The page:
violations of human rights and fundamental freedoms of the people of
Myanmar" and extended the mandates of the Special Rapporteur on the promotion and
protection of the right to freedom of opinion and expression, and the
Special Rapporteur on contemporary forms of racism, racial
discrimination, xenophobia and related intolerance. In a separate but related resolution A/HRC/7/L.37, the HRC, in accordance
with Commission on Human Rights
resolutions 1992/58 and 2005/10 of 14
April 2005, extended for one year the the Special Rapporteur's mandate, and urged, inter alia, the Government of Myanmar to "cooperate
fully with the Special Rapporteur and to respond favourably to his
requests to visit the country and to provide him with all information
and access to relevant bodies and institutions necessary to enable him
to fulfill his mandate effectively."
Watch the U.N. Human Rights Council, 7th Session UN Webcast on the two resolutions: the "Situation of Human Rights in Myanmar" (A/HRC/7/L.36), and "Mandate of the Special Rapporteur on the Situation of Human Rights in Myanmar" (A/HRC/7/L.37). both from March 28, 2008 at the Palais de Nations in Geneva. See also, an archived video of "The Situation of Human Rights in Myanmar" from October 2, 2007 at the Palais de Nations in Geneva.
Find Security Council and other UN documents related to Myanmar on the website of the Security Council Report - Myanmar. SCR is an NGO headquartered in New York City.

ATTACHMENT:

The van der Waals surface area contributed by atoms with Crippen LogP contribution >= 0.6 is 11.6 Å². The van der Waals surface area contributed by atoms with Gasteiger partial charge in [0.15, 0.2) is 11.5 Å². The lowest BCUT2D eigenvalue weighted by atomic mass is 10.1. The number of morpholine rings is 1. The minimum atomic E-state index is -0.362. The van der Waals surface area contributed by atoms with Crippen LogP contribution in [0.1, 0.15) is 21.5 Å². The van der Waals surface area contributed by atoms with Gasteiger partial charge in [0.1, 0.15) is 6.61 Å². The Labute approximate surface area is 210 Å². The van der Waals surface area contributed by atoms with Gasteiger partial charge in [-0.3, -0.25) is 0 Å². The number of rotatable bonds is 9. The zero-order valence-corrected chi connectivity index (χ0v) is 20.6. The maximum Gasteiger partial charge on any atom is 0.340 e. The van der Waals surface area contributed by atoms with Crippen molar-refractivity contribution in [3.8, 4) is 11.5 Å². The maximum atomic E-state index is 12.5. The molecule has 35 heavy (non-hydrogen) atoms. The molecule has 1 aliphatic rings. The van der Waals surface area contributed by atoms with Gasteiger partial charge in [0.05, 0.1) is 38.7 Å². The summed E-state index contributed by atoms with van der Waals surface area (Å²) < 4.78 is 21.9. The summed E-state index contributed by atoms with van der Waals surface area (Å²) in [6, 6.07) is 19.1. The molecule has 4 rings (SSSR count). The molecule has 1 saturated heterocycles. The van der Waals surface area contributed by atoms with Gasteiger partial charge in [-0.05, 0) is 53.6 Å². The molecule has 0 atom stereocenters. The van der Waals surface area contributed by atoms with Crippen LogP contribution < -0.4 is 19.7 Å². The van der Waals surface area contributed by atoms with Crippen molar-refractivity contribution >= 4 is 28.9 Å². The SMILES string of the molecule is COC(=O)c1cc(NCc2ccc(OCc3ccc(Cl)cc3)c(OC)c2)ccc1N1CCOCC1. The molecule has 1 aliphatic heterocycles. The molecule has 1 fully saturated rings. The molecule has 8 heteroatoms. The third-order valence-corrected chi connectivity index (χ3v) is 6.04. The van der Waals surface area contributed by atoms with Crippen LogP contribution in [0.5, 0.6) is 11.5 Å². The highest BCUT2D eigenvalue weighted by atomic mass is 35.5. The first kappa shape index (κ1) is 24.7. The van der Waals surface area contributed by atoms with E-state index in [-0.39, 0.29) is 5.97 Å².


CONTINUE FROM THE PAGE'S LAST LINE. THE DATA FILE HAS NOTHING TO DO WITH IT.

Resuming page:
The Yale Law Library collects human rights and interdisciplinary materials
pertaining to Myanmar; they are cataloged and located with other human
rights publications or social science materials on the Upper East Side rather than in the
Myanmar/Burmese legal collection (KNL) on the Lower East Side. If you
conduct a Morris Subject Heading search: Human Rights - Burma,
you'll return 26 hits. You can then sort Newest First and you'll find
several books written in the last few years, including a 2008
publication entitled Promoting Human Rights in Burma: A Critique of Western Sanctions Policy.
The Yale Law Library has a 2005 volume of Myanmar Laws, our most current compilation of laws from Myanmar. This is an English translation of the yearbook of Myanmar laws originally published in Burmese. You will find older materials if you do a Subject Heading search on Morris: Laws - Burma. Note that the laws of Myanmar are still cataloged by Library of Congress using Burma rather than Myanmar. Why is that? During a 2006 interview, Barbara Tillett, chief of the Library of Congress Cataloging Policy and Support Office, explained: "The Library of Congress is the national library for the United
States and to some extent we reflect US policy (for example using Burma
not Myanmar)." Read the BBC's take on this issue. You will see that our collection of law from Myanmar is quite small; there is not a lot being published nor do we heavily collect from this country. See our Country-by-Country guide to foreign legal research: Myanmar, for more print and electronic resources.
For assistance researching Myanmar law, please contact the reference team.